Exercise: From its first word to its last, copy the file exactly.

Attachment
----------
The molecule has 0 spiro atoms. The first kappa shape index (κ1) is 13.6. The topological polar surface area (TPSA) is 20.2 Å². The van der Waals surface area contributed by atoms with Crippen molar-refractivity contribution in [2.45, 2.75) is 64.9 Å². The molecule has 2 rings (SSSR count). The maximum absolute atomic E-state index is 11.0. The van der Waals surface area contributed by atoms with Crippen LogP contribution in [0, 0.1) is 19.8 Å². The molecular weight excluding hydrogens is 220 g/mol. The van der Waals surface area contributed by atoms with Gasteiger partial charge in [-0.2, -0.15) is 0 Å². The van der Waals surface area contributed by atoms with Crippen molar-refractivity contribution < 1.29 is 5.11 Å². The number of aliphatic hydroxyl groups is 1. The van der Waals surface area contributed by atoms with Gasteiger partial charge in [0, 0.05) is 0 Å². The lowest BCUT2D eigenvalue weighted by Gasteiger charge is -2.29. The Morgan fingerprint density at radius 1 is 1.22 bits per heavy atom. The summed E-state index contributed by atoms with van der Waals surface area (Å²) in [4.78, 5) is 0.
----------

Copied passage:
The molecule has 0 spiro atoms. The first kappa shape index (κ1) is 13.6. The topological polar surface area (TPSA) is 20.2 Å². The van der Waals surface area contributed by atoms with Crippen molar-refractivity contribution in [2.45, 2.75) is 64.9 Å². The molecule has 2 rings (SSSR count). The maximum absolute atomic E-state index is 11.0. The van der Waals surface area contributed by atoms with Crippen LogP contribution in [0, 0.1) is 19.8 Å². The molecular weight excluding hydrogens is 220 g/mol. The van der Waals surface area contributed by atoms with Gasteiger partial charge in [-0.2, -0.15) is 0 Å². The van der Waals surface area contributed by atoms with Crippen molar-refractivity contribution < 1.29 is 5.11 Å². The number of aliphatic hydroxyl groups is 1. The van der Waals surface area contributed by atoms with Gasteiger partial charge in [0, 0.05) is 0 Å². The lowest BCUT2D eigenvalue weighted by Gasteiger charge is -2.29. The Morgan fingerprint density at radius 1 is 1.22 bits per heavy atom. The summed E-state index contributed by atoms with van der Waals surface area (Å²) in [4.78, 5) is 0.